'In a state of helplessness, self-help is the best way out', thus goes an ancient adage. The people of rural Bangladesh appear to have been in full compliance with these wise words for a long time. They deserve spontaneous thanks; they haven't shown any sign of fatigue or resentment over their back-breaking efforts to help them out of their plight. The rural chapter of going hungry or remaining half-fed is long over. Their children go to school, who get promoted to upper classes every year. The corona pandemic, however, caused a disruption. But this was somehow overcome.
The village people do not go hungry nowadays. They are tolerably employed. Almost all of them have a thatch or sliced bamboo walled hut, with tin roofs. They are well-clothed in their humble ways. A number of villagers are literally better off.
With the average Bangladesh villages offering a state of contentment, there are glaring flip sides. They comprise the broken-down and ramshackle roads, caved-in bridges and battered embankments. In this age of media accesses even into the earlier impenetrable areas, nothing remains hidden or hushed up. Photographs and TV footage of the communications infrastructure are common media topics these days. They do not evade the sight of the city-based rights activists and local NGOs, as well as the ordinary middle-class people. The activists do not fail to react to the miseries suffered by the rural people. But rebuilding a bridge or reconstructing a road or repairing an embankment is beyond their financial and infrastructural capability. The local elected authorities or the government agencies concerned are tasked with undertaking these ventures. To the ever-deepening woes of the otherwise happy villagers, these infrastructural set-ups remain in their sorry state for decades. Many might feel tempted to think that these bridges and roads normally dot the remote parts of the country. But they are found only 20/25 miles away from Dhaka. Roads that snake further into other villages to join a river port offer almost the similar dreadful looks.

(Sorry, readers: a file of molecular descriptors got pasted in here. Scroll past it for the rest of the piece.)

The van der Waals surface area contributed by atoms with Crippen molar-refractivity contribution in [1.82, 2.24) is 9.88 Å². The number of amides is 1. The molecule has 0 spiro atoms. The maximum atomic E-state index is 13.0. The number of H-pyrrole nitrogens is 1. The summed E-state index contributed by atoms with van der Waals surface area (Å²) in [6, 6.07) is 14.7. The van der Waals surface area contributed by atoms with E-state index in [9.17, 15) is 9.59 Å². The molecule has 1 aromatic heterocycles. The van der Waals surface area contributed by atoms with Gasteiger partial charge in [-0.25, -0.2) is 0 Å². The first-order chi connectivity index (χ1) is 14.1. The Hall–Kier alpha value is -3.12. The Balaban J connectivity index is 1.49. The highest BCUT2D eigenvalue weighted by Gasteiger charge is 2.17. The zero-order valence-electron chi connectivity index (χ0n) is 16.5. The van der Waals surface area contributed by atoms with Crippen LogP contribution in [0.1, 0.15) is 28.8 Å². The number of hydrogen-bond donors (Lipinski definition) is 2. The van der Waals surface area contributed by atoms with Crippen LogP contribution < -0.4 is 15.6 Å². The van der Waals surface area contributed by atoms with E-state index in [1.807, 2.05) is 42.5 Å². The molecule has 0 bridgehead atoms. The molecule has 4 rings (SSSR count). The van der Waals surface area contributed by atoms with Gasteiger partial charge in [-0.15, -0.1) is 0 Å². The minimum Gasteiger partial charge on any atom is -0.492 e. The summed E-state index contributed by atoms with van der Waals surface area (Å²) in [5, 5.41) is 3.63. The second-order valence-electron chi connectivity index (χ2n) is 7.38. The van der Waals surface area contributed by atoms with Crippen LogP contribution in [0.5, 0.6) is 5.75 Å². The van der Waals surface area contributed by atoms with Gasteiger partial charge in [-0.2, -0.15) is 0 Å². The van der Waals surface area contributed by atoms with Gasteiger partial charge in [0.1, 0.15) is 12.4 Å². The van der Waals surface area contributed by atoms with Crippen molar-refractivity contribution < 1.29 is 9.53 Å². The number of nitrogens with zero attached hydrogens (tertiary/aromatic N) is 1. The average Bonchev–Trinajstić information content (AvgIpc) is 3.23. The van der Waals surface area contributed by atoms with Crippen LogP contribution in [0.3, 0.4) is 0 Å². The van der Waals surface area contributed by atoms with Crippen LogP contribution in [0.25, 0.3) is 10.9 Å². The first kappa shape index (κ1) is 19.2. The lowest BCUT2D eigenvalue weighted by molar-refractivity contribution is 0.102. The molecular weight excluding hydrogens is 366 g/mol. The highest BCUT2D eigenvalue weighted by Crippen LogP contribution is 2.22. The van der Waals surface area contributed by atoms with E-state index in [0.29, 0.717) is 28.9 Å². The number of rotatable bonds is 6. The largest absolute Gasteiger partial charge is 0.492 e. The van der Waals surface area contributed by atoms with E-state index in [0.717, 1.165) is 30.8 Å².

Though meant for both non-motorised and motorised vehicles, few automobiles can make it to their destinations by using these roads. Their private cars or microbuses get stuck in a big crevice-like hole for hours, or a vital part of their engines breaks down irreparably, not to speak of the ordeals undergone by the smaller vehicles. These roads, to speak bluntly, are a mockery of concrete-made public thoroughfares.
Perhaps, it is the plight of the rural bridges constructed across small rivers or wide canals which emerges as a truthful representation of the country's rural communication network. Most of the concrete bridges turn into 'sakos', makeshift bamboo or wooden bridges, in three to four years after their construction by the local government authorities. In many cases, it is just the middle part of a bridge which remains in place, perhaps to remind outsiders of the fact that a concrete bridge once stood here. On the bridge users' part, many of them are made to get used to climbing the main part of a broken bridge using bamboo ladders. Scores of others cross the river or the canal underneath by small ferry boats. During this time, the bridge above appears to be an apparition.
Many elderly people stand witness to this literally absurd spectacle for as long as fifty years. Letters and ardent appeals to the authorities to construct a tolerably strong bridge go in vain. At long last, the villagers led by local young Turks with no political affiliation, join hands to build a bridge --- all this resulting from utter desperation. There is no greater remedy to adversities than unity and the time-tested spirit of self-help. At the moment, there are over a hundred bridges built by common villagers in Bangladesh.